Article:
New managers 'respect' inn's past


WILMINGTON — The Vermont House will reopen under the management of faces familiar to the community.

The Nutmeg Inn owners Paul and Shelley Lockyear will be leasing the space with an option to purchase.

"We really want people to know that we respect and appreciate what the building was before," Shelley said. "It's changed so much over the years. We're not able to take it back to what it was before but want to give it that sense of welcoming it had before. People really loved it."

The plan is to open the 11 rooms in the hotel on West Main Street to the public at the end of this month. A wine and beer bar downstairs is expected to open in mid-December.

The Vermont House had last been leased by the Hermitage Club, which had several of its properties shut down by the Vermont Department of Taxes in March due to lack of tax payments. The building is owned by Lorista Holdings LLC, a company based out of Connecticut that is suing the Hermitage for not making lease payments.

"I think it's a very positive thing for the town," Paul said of their plans for the business. "I think we can start the rebuilding process."

Wilmington Zoning Administrator Craig Ohlson described the project as "a good thing."

"It will be nice to have more activity in that building," he said.

Shelley called Wilmington "such a lovely town."

"And it's so sad to see these few little black holes that we have," she said. "And so having these properties up and running again is so important for the economic growth of the town."

Shelley reported getting positive feedback from residents and visitors who heard about the project.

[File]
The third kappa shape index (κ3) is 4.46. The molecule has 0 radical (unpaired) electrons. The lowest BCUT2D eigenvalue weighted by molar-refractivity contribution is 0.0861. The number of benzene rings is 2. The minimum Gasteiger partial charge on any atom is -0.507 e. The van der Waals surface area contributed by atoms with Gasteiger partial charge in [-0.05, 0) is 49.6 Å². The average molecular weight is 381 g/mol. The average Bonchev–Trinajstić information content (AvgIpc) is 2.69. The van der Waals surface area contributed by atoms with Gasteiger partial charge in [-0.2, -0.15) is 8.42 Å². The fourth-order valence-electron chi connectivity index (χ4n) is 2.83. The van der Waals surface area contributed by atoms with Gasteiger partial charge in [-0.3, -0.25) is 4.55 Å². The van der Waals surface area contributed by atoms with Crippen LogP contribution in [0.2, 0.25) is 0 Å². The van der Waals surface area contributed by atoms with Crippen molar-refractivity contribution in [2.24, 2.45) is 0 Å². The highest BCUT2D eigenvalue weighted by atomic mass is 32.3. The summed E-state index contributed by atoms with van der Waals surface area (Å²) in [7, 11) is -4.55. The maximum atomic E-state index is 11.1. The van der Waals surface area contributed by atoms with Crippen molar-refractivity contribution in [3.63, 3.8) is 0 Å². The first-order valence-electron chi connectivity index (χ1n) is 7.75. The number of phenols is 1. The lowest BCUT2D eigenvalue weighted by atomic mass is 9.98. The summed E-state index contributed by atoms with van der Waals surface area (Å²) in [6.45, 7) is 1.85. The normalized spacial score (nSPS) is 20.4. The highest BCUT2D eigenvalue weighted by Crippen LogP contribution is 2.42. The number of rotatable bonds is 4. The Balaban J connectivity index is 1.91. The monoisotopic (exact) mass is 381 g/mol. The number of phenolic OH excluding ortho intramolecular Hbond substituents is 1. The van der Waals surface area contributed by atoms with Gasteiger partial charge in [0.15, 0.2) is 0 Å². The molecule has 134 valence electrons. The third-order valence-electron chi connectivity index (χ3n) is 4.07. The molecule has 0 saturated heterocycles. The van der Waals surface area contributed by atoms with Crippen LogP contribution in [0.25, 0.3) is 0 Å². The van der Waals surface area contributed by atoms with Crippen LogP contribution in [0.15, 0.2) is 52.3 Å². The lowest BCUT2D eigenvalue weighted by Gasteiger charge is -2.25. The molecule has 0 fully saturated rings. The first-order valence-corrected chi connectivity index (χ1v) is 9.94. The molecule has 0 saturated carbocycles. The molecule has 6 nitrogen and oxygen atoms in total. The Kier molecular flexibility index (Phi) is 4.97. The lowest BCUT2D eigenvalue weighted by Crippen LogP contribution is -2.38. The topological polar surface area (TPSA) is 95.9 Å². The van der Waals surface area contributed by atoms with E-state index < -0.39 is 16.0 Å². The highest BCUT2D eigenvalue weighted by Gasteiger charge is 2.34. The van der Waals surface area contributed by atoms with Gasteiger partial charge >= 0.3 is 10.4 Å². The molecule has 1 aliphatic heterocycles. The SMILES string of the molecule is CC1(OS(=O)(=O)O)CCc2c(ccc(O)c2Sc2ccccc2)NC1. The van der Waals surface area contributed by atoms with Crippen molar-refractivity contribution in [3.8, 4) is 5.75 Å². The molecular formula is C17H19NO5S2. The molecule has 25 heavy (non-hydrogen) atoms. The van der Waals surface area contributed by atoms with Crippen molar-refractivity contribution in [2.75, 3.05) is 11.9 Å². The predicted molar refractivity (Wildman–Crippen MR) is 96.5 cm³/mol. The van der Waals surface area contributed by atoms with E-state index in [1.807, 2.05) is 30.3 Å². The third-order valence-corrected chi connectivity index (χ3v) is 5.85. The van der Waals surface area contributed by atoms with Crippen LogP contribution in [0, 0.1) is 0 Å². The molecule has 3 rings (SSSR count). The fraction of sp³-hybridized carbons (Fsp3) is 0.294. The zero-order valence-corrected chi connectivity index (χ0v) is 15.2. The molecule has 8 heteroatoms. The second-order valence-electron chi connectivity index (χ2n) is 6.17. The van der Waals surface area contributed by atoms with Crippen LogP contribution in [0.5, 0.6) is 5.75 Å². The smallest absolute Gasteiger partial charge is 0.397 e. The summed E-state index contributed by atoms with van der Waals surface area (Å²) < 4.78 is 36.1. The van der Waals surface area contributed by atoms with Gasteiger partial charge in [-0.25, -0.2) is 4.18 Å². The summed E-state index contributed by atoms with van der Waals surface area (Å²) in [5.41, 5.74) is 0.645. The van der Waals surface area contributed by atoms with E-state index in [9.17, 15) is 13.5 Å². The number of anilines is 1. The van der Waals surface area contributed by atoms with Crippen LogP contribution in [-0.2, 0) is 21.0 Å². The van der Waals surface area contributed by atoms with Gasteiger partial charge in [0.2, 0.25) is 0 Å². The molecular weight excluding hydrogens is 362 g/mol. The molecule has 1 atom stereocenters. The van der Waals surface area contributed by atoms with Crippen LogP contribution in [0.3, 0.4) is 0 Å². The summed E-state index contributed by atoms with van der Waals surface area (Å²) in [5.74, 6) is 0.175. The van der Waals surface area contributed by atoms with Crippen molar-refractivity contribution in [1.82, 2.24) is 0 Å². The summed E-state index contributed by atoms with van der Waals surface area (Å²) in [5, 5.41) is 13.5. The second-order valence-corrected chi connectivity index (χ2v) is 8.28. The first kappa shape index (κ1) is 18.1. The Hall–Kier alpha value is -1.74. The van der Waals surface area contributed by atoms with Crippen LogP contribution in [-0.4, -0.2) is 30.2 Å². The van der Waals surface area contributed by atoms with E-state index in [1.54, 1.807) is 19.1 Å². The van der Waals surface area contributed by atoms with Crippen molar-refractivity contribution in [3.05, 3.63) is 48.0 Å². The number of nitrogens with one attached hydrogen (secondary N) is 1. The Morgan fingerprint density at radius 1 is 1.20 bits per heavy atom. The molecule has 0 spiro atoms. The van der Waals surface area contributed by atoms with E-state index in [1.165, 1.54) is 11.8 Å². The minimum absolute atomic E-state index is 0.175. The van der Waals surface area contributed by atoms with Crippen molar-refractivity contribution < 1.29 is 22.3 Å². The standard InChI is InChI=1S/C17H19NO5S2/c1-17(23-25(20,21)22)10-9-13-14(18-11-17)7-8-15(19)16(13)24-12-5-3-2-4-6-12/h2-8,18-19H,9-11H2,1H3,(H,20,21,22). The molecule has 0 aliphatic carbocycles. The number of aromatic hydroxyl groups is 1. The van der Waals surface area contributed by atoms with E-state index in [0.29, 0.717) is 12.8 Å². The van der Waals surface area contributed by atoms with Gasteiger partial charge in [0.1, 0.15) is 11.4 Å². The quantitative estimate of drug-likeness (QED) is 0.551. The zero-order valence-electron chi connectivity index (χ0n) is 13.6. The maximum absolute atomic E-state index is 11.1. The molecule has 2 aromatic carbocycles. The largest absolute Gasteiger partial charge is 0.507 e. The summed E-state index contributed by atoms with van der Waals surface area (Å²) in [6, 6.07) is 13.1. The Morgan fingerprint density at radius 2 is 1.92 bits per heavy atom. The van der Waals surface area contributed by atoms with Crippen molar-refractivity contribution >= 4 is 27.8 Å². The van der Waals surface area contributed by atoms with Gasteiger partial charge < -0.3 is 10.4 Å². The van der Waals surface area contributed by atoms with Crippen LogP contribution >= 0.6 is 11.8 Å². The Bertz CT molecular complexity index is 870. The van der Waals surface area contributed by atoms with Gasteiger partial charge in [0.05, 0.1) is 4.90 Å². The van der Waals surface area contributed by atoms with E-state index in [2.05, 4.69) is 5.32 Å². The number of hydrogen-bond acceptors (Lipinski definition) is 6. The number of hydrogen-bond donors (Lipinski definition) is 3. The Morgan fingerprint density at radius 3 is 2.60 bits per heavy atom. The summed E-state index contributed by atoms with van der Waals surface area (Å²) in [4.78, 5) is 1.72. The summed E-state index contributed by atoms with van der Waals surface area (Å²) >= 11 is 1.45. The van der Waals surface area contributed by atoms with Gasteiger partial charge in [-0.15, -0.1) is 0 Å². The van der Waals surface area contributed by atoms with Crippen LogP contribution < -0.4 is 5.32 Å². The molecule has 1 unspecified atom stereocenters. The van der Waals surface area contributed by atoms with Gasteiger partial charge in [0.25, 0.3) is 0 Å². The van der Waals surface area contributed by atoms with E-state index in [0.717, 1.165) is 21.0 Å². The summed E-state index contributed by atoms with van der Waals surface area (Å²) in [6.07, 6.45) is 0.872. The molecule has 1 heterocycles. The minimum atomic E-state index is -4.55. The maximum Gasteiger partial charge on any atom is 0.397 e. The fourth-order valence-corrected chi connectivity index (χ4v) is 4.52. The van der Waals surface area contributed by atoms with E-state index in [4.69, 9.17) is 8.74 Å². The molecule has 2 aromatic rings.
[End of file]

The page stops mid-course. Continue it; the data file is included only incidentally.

The Vermont House's name will stay.

"It's an old tradition — why mess around with it?" Paul said. "We will want to keep that heritage."

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During the interview Tuesday, he was waiting on some workers to arrive at the Vermont House. The building's exterior will be cleaned, painted and redecorated.

Paul said he and Shelley are looking to bring the Vermont House up to the standards of The Nutmeg, which also is located on West Main Street. They will need approval from the town's Development Review Board before making the new bar. A hearing is scheduled for Monday, Sept. 17.

Bars are allowed as a conditional use in the village district, Ohlson said. He does not anticipate the project will encounter any issues in getting DRB approval.

"I think it's going to go over really well," he said.

The Vermont House will serve foods prepared from outside the building, such as cheese boards.

"They're not going to have a restaurant per say but they have to serve some sort of food," Ohlson said, referring to a state law requiring establishments to have food if they have alcohol.

Ohlson said the business will be open when others located downtown are closed.

"I think they're thinking about seven days a week, which is cool," he added.

Shelley said the bar will be a place to stop by on the way to other restaurants or establishments.

"We want it to sort of fit in with what's already there," she said.

Shelley said she is interested in hearing from people who have pictures or memories of what the Vermont House looked like in the past.

This month marks the fourth year the Lockyears have owned The Nutmeg. Paul called it a "fun" experience.

"We get the most amazing people there," he said. "It's a really fun place. We enjoy it."

Reach staff writer Chris Mays at, at @CMaysBR on Twitter and 802-254-2311, ext. 273.


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